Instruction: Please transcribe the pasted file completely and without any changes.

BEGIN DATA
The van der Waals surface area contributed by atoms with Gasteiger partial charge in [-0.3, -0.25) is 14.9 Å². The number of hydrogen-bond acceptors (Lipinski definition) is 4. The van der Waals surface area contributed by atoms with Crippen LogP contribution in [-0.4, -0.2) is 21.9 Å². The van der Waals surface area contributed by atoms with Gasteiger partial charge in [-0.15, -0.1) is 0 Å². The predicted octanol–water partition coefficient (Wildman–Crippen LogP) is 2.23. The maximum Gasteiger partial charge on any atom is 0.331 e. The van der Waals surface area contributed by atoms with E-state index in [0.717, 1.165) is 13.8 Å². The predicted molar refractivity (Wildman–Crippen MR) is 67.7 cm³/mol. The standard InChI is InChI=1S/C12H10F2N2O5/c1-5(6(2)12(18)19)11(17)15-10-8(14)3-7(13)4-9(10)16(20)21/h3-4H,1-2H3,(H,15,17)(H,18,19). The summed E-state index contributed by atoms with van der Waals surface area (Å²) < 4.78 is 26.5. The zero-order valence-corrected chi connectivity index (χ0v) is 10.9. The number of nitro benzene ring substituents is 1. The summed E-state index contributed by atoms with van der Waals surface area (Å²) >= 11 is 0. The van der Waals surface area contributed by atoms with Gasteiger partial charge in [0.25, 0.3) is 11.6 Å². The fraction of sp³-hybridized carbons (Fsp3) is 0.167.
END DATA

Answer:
The van der Waals surface area contributed by atoms with Gasteiger partial charge in [-0.3, -0.25) is 14.9 Å². The number of hydrogen-bond acceptors (Lipinski definition) is 4. The van der Waals surface area contributed by atoms with Crippen LogP contribution in [-0.4, -0.2) is 21.9 Å². The van der Waals surface area contributed by atoms with Gasteiger partial charge in [-0.15, -0.1) is 0 Å². The predicted octanol–water partition coefficient (Wildman–Crippen LogP) is 2.23. The maximum Gasteiger partial charge on any atom is 0.331 e. The van der Waals surface area contributed by atoms with E-state index in [0.717, 1.165) is 13.8 Å². The predicted molar refractivity (Wildman–Crippen MR) is 67.7 cm³/mol. The standard InChI is InChI=1S/C12H10F2N2O5/c1-5(6(2)12(18)19)11(17)15-10-8(14)3-7(13)4-9(10)16(20)21/h3-4H,1-2H3,(H,15,17)(H,18,19). The summed E-state index contributed by atoms with van der Waals surface area (Å²) < 4.78 is 26.5. The zero-order valence-corrected chi connectivity index (χ0v) is 10.9. The number of nitro benzene ring substituents is 1. The summed E-state index contributed by atoms with van der Waals surface area (Å²) >= 11 is 0. The van der Waals surface area contributed by atoms with Gasteiger partial charge in [0.25, 0.3) is 11.6 Å². The fraction of sp³-hybridized carbons (Fsp3) is 0.167.